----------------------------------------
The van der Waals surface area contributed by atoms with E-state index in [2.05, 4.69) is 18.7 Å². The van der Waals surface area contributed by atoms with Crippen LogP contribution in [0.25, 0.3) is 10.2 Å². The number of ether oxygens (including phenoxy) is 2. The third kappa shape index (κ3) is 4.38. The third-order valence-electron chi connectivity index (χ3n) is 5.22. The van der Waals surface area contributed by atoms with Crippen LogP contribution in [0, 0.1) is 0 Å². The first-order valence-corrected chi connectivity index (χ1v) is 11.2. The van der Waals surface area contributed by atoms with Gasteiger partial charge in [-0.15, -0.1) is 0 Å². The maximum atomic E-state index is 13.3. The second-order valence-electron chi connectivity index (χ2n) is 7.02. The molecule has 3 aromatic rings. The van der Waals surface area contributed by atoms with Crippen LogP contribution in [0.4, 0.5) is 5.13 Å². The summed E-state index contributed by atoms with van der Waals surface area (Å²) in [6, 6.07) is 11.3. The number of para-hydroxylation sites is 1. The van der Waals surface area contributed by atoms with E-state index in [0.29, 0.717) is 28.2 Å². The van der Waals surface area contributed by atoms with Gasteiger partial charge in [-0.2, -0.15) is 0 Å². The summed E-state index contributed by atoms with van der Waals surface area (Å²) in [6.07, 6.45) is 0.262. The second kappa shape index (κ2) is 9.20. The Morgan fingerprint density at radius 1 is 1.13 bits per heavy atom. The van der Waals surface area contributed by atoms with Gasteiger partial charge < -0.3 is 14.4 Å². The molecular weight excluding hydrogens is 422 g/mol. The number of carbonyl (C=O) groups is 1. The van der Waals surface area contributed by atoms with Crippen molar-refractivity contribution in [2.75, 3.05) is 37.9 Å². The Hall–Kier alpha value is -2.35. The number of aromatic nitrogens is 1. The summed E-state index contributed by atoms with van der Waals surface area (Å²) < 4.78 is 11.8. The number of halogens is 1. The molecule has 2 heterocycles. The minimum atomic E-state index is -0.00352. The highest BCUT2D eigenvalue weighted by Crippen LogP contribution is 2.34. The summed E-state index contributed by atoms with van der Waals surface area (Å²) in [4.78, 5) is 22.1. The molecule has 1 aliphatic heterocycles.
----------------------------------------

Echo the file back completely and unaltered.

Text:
The van der Waals surface area contributed by atoms with E-state index in [2.05, 4.69) is 18.7 Å². The van der Waals surface area contributed by atoms with Crippen LogP contribution in [0.25, 0.3) is 10.2 Å². The number of ether oxygens (including phenoxy) is 2. The third kappa shape index (κ3) is 4.38. The third-order valence-electron chi connectivity index (χ3n) is 5.22. The van der Waals surface area contributed by atoms with Crippen LogP contribution in [0, 0.1) is 0 Å². The first-order valence-corrected chi connectivity index (χ1v) is 11.2. The van der Waals surface area contributed by atoms with Gasteiger partial charge in [-0.15, -0.1) is 0 Å². The maximum atomic E-state index is 13.3. The second-order valence-electron chi connectivity index (χ2n) is 7.02. The molecule has 3 aromatic rings. The van der Waals surface area contributed by atoms with Crippen LogP contribution in [0.4, 0.5) is 5.13 Å². The summed E-state index contributed by atoms with van der Waals surface area (Å²) in [6, 6.07) is 11.3. The number of para-hydroxylation sites is 1. The van der Waals surface area contributed by atoms with E-state index in [0.29, 0.717) is 28.2 Å². The van der Waals surface area contributed by atoms with Gasteiger partial charge in [-0.2, -0.15) is 0 Å². The summed E-state index contributed by atoms with van der Waals surface area (Å²) in [6.07, 6.45) is 0.262. The second kappa shape index (κ2) is 9.20. The Morgan fingerprint density at radius 1 is 1.13 bits per heavy atom. The van der Waals surface area contributed by atoms with Gasteiger partial charge < -0.3 is 14.4 Å². The molecular weight excluding hydrogens is 422 g/mol. The number of carbonyl (C=O) groups is 1. The van der Waals surface area contributed by atoms with Crippen molar-refractivity contribution in [2.75, 3.05) is 37.9 Å². The Hall–Kier alpha value is -2.35. The number of aromatic nitrogens is 1. The summed E-state index contributed by atoms with van der Waals surface area (Å²) < 4.78 is 11.8. The number of halogens is 1. The molecule has 2 heterocycles. The minimum atomic E-state index is -0.00352. The highest BCUT2D eigenvalue weighted by Crippen LogP contribution is 2.34. The summed E-state index contributed by atoms with van der Waals surface area (Å²) in [4.78, 5) is 22.1. The molecule has 1 aliphatic heterocycles.